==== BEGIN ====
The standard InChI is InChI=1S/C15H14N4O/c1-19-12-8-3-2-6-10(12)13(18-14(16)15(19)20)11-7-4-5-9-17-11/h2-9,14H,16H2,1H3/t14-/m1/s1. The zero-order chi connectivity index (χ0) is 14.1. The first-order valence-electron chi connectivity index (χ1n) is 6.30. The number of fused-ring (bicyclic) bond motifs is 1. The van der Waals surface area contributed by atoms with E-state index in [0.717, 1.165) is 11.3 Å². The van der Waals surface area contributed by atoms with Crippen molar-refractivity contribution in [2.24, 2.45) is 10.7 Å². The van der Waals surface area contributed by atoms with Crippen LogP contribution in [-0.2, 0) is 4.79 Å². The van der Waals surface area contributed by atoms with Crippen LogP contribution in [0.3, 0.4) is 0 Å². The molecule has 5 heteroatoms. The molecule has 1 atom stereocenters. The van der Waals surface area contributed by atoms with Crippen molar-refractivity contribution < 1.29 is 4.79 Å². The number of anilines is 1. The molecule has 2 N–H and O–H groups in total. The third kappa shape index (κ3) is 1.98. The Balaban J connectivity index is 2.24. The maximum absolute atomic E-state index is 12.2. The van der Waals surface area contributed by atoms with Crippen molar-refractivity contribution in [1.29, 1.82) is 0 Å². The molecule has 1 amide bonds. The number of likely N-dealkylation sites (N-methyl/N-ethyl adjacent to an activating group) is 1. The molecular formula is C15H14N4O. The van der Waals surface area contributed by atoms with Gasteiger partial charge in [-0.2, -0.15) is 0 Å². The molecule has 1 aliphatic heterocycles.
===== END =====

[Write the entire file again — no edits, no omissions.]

The standard InChI is InChI=1S/C15H14N4O/c1-19-12-8-3-2-6-10(12)13(18-14(16)15(19)20)11-7-4-5-9-17-11/h2-9,14H,16H2,1H3/t14-/m1/s1. The zero-order chi connectivity index (χ0) is 14.1. The first-order valence-electron chi connectivity index (χ1n) is 6.30. The number of fused-ring (bicyclic) bond motifs is 1. The van der Waals surface area contributed by atoms with E-state index in [0.717, 1.165) is 11.3 Å². The van der Waals surface area contributed by atoms with Crippen molar-refractivity contribution in [2.24, 2.45) is 10.7 Å². The van der Waals surface area contributed by atoms with Crippen LogP contribution in [-0.2, 0) is 4.79 Å². The van der Waals surface area contributed by atoms with Crippen LogP contribution in [0.3, 0.4) is 0 Å². The molecule has 5 heteroatoms. The molecule has 1 atom stereocenters. The van der Waals surface area contributed by atoms with Crippen molar-refractivity contribution < 1.29 is 4.79 Å². The number of anilines is 1. The molecule has 2 N–H and O–H groups in total. The third kappa shape index (κ3) is 1.98. The Balaban J connectivity index is 2.24. The maximum absolute atomic E-state index is 12.2. The van der Waals surface area contributed by atoms with Crippen molar-refractivity contribution in [1.29, 1.82) is 0 Å². The molecule has 1 amide bonds. The number of likely N-dealkylation sites (N-methyl/N-ethyl adjacent to an activating group) is 1. The molecular formula is C15H14N4O. The van der Waals surface area contributed by atoms with Gasteiger partial charge in [-0.2, -0.15) is 0 Å². The molecule has 1 aliphatic heterocycles.